In a state with double-digit unemployment, there are many Rhode Islanders struggling to pay bills, including veterans who often resist asking for handouts.
“I just attended a New England regional conference and financial issues are one of the major concerns for our veterans,” said Lt. Col. Bruce Fletcher, director of family programs for the Rhode Island National Guard. “Military people generally don’t like coming forward with any problem, but when they do now, it’s often financial. The most common example is a veteran with a spouse and three children. They’re behind on the mortgage and about to lose their house.”
In order to help such veterans nationwide, leaders in the debt-collection industry are offering grants to pay down, or pay off, delinquent bills.
ARMing Heroes is a nonprofit organization that raises funds mainly from the debt-collection-management industry. The Collingswood, N.J.-based organization sponsors programs such as “No Debts for Vets.”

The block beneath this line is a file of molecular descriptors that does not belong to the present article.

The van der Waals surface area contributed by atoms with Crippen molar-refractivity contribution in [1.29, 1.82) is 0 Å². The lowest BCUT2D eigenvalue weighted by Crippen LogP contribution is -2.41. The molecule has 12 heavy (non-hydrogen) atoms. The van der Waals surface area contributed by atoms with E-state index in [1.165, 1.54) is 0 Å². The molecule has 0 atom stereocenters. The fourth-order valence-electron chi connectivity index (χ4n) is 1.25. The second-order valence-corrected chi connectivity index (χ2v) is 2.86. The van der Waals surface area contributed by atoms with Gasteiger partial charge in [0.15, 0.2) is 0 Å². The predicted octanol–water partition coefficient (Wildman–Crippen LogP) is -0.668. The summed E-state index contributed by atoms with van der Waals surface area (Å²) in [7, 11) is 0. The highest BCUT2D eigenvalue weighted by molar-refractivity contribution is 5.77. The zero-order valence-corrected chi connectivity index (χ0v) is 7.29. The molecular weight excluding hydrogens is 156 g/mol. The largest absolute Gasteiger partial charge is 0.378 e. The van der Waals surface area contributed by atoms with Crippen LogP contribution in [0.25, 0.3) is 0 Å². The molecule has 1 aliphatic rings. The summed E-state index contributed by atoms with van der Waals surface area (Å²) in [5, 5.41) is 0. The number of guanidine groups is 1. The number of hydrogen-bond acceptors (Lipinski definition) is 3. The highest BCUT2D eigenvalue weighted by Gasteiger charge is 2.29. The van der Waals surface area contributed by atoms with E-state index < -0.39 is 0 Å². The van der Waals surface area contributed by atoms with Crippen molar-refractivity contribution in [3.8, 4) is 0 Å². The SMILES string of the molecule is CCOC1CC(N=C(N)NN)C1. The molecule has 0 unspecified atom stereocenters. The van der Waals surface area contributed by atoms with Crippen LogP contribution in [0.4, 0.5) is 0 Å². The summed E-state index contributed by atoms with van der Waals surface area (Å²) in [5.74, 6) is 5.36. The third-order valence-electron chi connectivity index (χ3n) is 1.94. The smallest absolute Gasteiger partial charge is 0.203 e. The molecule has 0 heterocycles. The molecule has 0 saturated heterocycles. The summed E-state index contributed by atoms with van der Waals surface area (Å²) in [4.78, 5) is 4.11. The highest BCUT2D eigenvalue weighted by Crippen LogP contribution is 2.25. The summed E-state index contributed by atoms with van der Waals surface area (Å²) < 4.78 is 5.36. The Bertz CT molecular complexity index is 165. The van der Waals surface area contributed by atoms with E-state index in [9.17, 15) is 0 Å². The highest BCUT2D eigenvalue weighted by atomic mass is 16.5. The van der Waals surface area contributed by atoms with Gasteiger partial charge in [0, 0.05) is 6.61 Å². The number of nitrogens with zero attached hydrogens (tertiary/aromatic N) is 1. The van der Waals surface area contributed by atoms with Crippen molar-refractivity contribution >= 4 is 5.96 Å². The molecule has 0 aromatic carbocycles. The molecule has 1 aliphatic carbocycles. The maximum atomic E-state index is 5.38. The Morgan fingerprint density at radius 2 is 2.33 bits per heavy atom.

Local veterans organizations agree funding is needed to supplement existing financial-assistance programs.
Fletcher said the National Guard provides financial briefings before servicemen and servicewomen are deployed, as well as when they come back. A personal financial counselor is on staff and matches veterans with available financial resources.
“But just like everyone else, veterans face a rough economy and high unemployment,” Fletcher said.
Rhode Island Associate Director of Veterans Affairs Kim Ripoli said many existing resources keep veterans’ debt concerns from becoming a crisis.
“There’s not a large number of veterans clamoring for debt relief,” said Ripoli, listing many charitable organizations that offer financial assistance, including the Marines’ Semper Fi Fund and Operation Homefront. She said Naval Station Newport offers financial counseling.
Providing additional financial support for veterans, to honor their service, is the mission of ARMing Heroes, said the organization’s founder Nick Bernardo, owner of a marketing firm who works with the debt-collection industry.
Bernardo said he started the program to ease the strain of debts that may be piled on top of many other issues veterans and their families face as a result of their service, such as being deployed for long stretches of time.
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